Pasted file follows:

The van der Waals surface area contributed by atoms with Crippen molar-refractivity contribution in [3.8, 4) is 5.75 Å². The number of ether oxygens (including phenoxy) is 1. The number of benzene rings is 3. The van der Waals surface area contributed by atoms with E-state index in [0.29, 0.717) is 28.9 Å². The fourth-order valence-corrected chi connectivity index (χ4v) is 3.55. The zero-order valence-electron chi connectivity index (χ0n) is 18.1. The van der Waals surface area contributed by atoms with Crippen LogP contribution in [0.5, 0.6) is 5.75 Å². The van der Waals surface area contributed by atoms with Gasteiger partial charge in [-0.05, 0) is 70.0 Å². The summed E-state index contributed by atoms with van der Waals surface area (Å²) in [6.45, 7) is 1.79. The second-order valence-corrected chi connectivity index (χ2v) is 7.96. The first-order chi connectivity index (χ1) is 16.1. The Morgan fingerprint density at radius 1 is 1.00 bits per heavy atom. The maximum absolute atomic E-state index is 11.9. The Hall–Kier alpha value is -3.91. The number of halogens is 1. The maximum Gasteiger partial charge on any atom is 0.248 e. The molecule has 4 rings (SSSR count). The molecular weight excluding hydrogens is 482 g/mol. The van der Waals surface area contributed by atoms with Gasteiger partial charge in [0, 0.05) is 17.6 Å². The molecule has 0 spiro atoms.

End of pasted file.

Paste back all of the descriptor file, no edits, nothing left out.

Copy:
The van der Waals surface area contributed by atoms with Crippen molar-refractivity contribution in [3.8, 4) is 5.75 Å². The number of ether oxygens (including phenoxy) is 1. The number of benzene rings is 3. The van der Waals surface area contributed by atoms with E-state index in [0.29, 0.717) is 28.9 Å². The fourth-order valence-corrected chi connectivity index (χ4v) is 3.55. The zero-order valence-electron chi connectivity index (χ0n) is 18.1. The van der Waals surface area contributed by atoms with Crippen LogP contribution in [0.5, 0.6) is 5.75 Å². The van der Waals surface area contributed by atoms with Gasteiger partial charge in [-0.05, 0) is 70.0 Å². The summed E-state index contributed by atoms with van der Waals surface area (Å²) in [6.45, 7) is 1.79. The second-order valence-corrected chi connectivity index (χ2v) is 7.96. The first-order chi connectivity index (χ1) is 16.1. The Morgan fingerprint density at radius 1 is 1.00 bits per heavy atom. The maximum absolute atomic E-state index is 11.9. The Hall–Kier alpha value is -3.91. The number of halogens is 1. The maximum Gasteiger partial charge on any atom is 0.248 e. The molecule has 4 rings (SSSR count). The molecular weight excluding hydrogens is 482 g/mol. The van der Waals surface area contributed by atoms with Gasteiger partial charge in [0, 0.05) is 17.6 Å². The molecule has 0 spiro atoms.